We had the 12-week scan and all went fine – due date confirmed as February. The baby was wriggling around and we’re so delighted and although we can still see the remains of our lost baby it shows us what we have been through. Mrs N was overjoyed – all the pain that we had experienced over the last few years seems so long ago now, we have even started to talk about potential names, our friends are trying to get rid of baby toys, gadgets, clothes – you name it. We are waiting until the New Year before doing anything – we don’t want to jump too soon, or are we just being over cautious now.
Mrs N is now 18 weeks and struggles daily with anxiety and worry but she is absolutely starting to be the person I met 11 years ago and she deserves all the happiness in the world. I try to ensure that I am there for her, trying to keep her mind occupied with other things but I worry about her and the baby all the time – as we hit each milestone it is another hurdle passed. All I can do is re-assure her and take her mind off things.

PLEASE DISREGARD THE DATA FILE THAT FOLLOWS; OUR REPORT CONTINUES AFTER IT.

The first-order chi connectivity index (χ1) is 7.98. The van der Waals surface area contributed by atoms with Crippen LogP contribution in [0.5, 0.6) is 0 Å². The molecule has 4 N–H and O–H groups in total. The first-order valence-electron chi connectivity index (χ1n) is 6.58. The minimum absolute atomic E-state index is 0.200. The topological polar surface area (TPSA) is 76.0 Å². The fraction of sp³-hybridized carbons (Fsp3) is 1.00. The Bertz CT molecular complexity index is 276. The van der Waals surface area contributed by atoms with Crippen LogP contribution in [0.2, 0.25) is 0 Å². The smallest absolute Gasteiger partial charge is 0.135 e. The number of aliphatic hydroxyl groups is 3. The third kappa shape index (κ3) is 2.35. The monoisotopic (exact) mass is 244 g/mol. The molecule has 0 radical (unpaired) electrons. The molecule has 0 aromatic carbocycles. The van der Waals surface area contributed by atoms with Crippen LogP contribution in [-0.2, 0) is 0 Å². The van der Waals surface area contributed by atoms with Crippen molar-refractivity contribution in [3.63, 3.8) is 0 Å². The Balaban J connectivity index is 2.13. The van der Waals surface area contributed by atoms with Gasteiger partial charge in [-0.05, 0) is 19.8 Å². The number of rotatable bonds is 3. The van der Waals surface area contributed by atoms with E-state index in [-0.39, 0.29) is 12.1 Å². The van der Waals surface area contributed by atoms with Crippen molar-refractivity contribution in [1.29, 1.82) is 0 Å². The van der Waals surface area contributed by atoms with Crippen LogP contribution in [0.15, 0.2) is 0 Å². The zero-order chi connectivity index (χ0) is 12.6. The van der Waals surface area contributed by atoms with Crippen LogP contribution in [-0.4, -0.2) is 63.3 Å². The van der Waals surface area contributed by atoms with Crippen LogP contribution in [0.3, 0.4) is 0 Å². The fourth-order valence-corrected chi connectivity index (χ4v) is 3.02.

I hope every couple, male about to start this journey or going through the journey find this useful and is something they can relate to, in summary, the only thing you can do is to support your partner but ensure that you are speaking to people as well – it’s good to talk and don’t be ashamed.
We have our 20-week scan at the start of October – wish us luck, we still feel like we need it.
Keep the Faith and love to the IVF community.
Thank you so much to Cain for his wonderful honesty and inspirational story. Huge congratulations to Cain and Mrs N too. If you have a story that you would like to share, we would love to hear from you. Email us on firstname.lastname@example.org